Fished a half-day morning trip on Stillhouse today with father and son guests Bill and Tom C. from the Lake Travis area around Austin. Bill is a WWII fighter pilot vet who spent his post-military years in industry. Tom is a physics and chemistry teacher in the Austin area. Both were good-natured fellows and a wee bit competitive — more on that later.
BILL C. WITH HIS $10 FISH (TAKEN TOPSIDE WITH A SPOOK)
TOM C. WITH ONE OF HIS $20 FISH (A SWEET 15 1/2″ WHITE TAKEN ON A PET SPOON)
Start Time: 6:00a
End Time: 11:45a
Air Temp: 72F at trip’s start.
Water Surface Temp: ~81.3F
Wind: Winds were light from the S at around 6 at the start of the trip; they then tapered off to near calm around 7:45, then gradually increased to 18+ as the slowly turned SSW.
Skies: Skies were fair at sunrise. Then went partly cloudy from ~8:40a to 10:15a, then cleared and stayed fair for the remainder of the trip.
After meeting Tom and Bill at dockside we slowly headed out and I gave my safety talk and explained the techniques we’d be using as we went. I’ve found that the fish have been doing little on the surface until the sun has been up for a few minutes — this even pertains to the white bass which are normally a bit light sensitive and can get going pre-dawn on some days.
We looked and listened over a lot of water from Area 461 to Area 222 and from Area 007 to Area 444. At about 6:50a, just after the sun had cleared the low cloud bank in the eastern sky, I spotted surface feeding fish in the vicinity of Area 061. There was a mix of black bass and white bass, all feeding on very small ~1 1/4 inch long shad. Tom opted for using his ultra-light rig which he brought with him. I recommended throwing a Zara Puppy with that outfit and set him up on the back deck. Bill joined me in the bow and I started him out with a Cork Rig. The fish stayed aggessively feeding for approximately 45 minutes during which time we put 24 fish in the boat. At this point the sky was gettig brighter and the winds lighter and this brought the topwater nearly to a halt. We had a 30 minute span where we were making cast to “popcorn” fish showing briefly in packs of 3-4 fish and staying on the surface only a few seconds. Gradually, the skies clouded a bit and the wind began to pickup and move throught S to SW. The surface action then picked back up, with largemouth making up nearly 100% of the catch at that point, and most in the vicinity of Area 461. We found a straight-line, hastily retrieved Cork Rig elicited the best response at this point. The winds were now 15-17+ and the fish were really difficult to spot. Had we not been on these fish earlier when sighting them was easier, we probably wouldn’t have been able to spot these fish at this point. We took the tally from 24 up to 39 fish by the time the winds were blowing too hard and the sun was shining too bright for any more surface action to occur.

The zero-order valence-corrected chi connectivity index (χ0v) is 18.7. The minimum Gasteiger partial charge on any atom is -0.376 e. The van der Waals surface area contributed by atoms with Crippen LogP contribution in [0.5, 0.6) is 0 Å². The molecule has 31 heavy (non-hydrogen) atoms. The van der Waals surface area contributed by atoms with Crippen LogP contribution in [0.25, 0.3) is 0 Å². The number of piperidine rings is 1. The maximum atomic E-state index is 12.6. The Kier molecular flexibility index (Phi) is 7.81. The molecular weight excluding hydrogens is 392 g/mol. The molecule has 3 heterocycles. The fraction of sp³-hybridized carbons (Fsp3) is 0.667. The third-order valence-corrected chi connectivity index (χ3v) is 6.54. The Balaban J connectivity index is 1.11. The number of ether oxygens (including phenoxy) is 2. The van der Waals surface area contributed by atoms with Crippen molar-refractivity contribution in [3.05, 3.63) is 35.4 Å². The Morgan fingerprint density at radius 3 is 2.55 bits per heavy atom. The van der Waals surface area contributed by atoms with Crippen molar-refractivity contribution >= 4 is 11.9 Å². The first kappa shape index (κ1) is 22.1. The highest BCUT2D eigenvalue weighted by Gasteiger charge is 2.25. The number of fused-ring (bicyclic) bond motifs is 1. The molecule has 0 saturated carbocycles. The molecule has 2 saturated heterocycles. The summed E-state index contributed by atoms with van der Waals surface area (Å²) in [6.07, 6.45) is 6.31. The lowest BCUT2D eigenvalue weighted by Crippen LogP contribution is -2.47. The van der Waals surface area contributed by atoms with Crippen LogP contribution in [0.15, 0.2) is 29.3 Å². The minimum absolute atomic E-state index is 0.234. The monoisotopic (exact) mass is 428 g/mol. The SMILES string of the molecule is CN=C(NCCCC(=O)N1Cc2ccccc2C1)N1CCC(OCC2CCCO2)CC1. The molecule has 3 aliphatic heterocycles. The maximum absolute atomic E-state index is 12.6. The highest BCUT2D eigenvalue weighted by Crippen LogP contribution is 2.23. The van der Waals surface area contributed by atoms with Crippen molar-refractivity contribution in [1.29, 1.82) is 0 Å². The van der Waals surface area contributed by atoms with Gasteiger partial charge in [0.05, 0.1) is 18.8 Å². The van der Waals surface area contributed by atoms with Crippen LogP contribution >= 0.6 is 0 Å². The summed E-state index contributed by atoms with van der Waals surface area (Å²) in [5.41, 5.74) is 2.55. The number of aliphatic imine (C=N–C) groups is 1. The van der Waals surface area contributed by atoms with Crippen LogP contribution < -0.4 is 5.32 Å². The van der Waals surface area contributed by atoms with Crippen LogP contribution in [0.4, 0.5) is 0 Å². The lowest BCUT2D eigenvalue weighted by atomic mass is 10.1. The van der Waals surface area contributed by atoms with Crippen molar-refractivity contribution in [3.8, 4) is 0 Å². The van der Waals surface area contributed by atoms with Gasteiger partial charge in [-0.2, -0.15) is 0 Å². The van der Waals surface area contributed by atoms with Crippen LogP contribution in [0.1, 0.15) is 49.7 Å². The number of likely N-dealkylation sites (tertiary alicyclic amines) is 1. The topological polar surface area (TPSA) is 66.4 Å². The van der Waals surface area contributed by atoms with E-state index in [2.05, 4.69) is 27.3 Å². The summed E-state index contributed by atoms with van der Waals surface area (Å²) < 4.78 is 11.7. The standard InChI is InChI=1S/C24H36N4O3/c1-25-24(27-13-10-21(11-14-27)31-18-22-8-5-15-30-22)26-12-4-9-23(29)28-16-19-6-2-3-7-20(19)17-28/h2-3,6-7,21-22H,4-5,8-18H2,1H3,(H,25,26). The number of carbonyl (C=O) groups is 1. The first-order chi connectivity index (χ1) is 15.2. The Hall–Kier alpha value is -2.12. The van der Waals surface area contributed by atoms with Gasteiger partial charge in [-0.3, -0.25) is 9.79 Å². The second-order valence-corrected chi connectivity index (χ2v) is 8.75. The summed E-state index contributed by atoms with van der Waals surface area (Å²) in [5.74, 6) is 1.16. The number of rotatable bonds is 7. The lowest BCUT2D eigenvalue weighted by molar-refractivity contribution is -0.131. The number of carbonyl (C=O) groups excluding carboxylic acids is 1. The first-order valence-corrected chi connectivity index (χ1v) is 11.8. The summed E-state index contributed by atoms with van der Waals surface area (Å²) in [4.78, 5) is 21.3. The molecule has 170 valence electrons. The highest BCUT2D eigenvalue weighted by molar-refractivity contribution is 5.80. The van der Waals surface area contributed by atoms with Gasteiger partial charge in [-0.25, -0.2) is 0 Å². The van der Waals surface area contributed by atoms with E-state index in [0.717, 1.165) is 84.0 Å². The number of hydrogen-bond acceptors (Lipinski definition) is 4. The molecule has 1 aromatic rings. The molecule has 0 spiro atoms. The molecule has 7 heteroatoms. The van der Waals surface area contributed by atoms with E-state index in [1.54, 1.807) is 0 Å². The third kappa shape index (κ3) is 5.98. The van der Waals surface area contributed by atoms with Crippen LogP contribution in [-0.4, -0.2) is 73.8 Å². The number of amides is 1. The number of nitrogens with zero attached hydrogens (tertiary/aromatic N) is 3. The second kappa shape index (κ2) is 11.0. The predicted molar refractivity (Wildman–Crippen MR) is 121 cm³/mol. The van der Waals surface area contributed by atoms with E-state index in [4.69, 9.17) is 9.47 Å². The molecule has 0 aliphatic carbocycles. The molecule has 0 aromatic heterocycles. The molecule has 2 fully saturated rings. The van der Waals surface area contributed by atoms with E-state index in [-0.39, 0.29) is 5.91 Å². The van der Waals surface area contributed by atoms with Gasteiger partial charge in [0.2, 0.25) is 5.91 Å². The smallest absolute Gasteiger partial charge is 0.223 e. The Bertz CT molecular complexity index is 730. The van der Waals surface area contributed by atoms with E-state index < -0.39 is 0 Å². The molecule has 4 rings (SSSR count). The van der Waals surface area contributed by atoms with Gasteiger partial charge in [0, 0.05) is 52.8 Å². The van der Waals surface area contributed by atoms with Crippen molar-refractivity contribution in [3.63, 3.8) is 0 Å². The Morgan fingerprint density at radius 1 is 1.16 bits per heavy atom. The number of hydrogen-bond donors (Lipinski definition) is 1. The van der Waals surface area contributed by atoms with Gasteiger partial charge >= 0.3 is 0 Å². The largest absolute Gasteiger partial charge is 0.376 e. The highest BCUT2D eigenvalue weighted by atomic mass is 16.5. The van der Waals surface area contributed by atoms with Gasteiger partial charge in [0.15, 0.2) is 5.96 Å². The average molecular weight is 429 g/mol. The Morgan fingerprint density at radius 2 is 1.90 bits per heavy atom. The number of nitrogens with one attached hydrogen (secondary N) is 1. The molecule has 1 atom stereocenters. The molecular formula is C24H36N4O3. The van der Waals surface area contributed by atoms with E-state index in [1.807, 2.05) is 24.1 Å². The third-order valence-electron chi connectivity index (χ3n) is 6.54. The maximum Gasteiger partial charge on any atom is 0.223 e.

Around 10:15 we made a break from the topwater and changed over to downrigging. Tom was really interested in this technique. He’s often considered taking a crack at the Lake Travis striper population with downriggers, but has never yet given it a try. I tried to teach him about the particulars of this approach so he could replicate success on his “home waters” after our trip together. We started out downrigging at Area 464 in a N-S elipse. We saw scattered bait and scattered gamefish here, and broke the ice with 3 largemouth all on Pet Spoons. Knowing we could find more bait and more fish elsewhere, we left this area and headed to Area 217. As soon as we cleared the 25′ contour mark, the bait was all over the place and the gamefish were mixed right in. We stayed in this area and on these fish for the remainder of the trip putting 15 more fish in the boat on twin ‘riggers with Pets tied on. The magic depth here today was 24-26’. We landed a 50/50 mix of whites and blacks. Our best two white bass, 15 1/2 and 15 1/4 came out of this area, and 2 of our best 3 largemouth, going 2.75 pounds and 3.125 pounds, came out of this area as well. By 11:45, the morning feeding window was just about completely closed so we called it a good day and headed back to the dock.
Now, there was some interesting wagering going on between father and son that I feel compelled to report on. It seems that after Bill caught the largest fish of the trip (up to that point) he bet (really proclaimed) that the one catching the biggest fish would be owed $10 by the other. Tom then proclaimed that was all fine and good, but that the one catching the most fish would be owed $20 by the other (of course, Tom had clearly landed the most at that point). Finally, by trip’s end, and unable to resolve who owed whom what, it was agreed that the one catching the last fish would be the “winner”. That honor, and rightly so on this trip taken in honor of his birthday, went to Bill. Congratulations, Bill!!
TALLY = 57 FISH, all caught and released
Bob Maindelle, Owner, Holding The Line Guide Service and Kids Fish, Too! Stillhouse Hollow Fishing Guide, Belton Lake Fishing Guide, Lake Georgetown Fishing Guide, Walter E. Long (Decker) Lake Fishing Guide. Offering Salado Fishing, Killeen Fishing and Ft. Hood Fishing